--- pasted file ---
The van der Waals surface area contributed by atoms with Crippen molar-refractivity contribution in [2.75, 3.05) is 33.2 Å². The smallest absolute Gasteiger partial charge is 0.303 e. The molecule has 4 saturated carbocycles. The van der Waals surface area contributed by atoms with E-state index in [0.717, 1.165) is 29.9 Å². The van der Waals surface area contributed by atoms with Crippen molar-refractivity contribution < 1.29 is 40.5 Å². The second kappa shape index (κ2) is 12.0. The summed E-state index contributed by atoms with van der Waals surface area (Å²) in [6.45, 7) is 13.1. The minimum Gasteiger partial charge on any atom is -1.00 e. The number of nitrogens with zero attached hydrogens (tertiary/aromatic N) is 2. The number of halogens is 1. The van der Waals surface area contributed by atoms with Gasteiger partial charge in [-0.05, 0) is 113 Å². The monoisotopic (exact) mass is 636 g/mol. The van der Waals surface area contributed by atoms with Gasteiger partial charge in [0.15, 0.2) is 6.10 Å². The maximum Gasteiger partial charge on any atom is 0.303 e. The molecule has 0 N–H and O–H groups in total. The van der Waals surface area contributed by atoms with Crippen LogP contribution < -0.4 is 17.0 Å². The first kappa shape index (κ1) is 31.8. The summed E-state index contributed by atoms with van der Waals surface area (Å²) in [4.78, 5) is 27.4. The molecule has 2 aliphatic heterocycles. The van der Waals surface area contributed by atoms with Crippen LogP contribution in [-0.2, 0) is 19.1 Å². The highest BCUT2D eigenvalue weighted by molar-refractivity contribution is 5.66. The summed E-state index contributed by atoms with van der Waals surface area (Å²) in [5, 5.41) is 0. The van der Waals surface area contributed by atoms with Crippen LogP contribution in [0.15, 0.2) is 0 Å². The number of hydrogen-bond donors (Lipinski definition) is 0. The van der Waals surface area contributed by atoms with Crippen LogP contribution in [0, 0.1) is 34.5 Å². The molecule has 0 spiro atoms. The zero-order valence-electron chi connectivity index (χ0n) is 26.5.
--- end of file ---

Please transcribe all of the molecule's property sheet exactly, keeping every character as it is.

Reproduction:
The van der Waals surface area contributed by atoms with Crippen molar-refractivity contribution in [2.75, 3.05) is 33.2 Å². The smallest absolute Gasteiger partial charge is 0.303 e. The molecule has 4 saturated carbocycles. The van der Waals surface area contributed by atoms with E-state index in [0.717, 1.165) is 29.9 Å². The van der Waals surface area contributed by atoms with Crippen molar-refractivity contribution < 1.29 is 40.5 Å². The second kappa shape index (κ2) is 12.0. The summed E-state index contributed by atoms with van der Waals surface area (Å²) in [6.45, 7) is 13.1. The minimum Gasteiger partial charge on any atom is -1.00 e. The number of nitrogens with zero attached hydrogens (tertiary/aromatic N) is 2. The number of halogens is 1. The van der Waals surface area contributed by atoms with Gasteiger partial charge in [-0.05, 0) is 113 Å². The monoisotopic (exact) mass is 636 g/mol. The van der Waals surface area contributed by atoms with Gasteiger partial charge in [0.15, 0.2) is 6.10 Å². The maximum Gasteiger partial charge on any atom is 0.303 e. The molecule has 0 N–H and O–H groups in total. The van der Waals surface area contributed by atoms with Crippen LogP contribution < -0.4 is 17.0 Å². The first kappa shape index (κ1) is 31.8. The summed E-state index contributed by atoms with van der Waals surface area (Å²) in [4.78, 5) is 27.4. The molecule has 2 aliphatic heterocycles. The van der Waals surface area contributed by atoms with Crippen LogP contribution in [-0.2, 0) is 19.1 Å². The highest BCUT2D eigenvalue weighted by molar-refractivity contribution is 5.66. The summed E-state index contributed by atoms with van der Waals surface area (Å²) in [5, 5.41) is 0. The van der Waals surface area contributed by atoms with Crippen LogP contribution in [0.15, 0.2) is 0 Å². The number of hydrogen-bond donors (Lipinski definition) is 0. The van der Waals surface area contributed by atoms with Crippen LogP contribution in [0, 0.1) is 34.5 Å². The molecule has 0 spiro atoms. The zero-order valence-electron chi connectivity index (χ0n) is 26.5.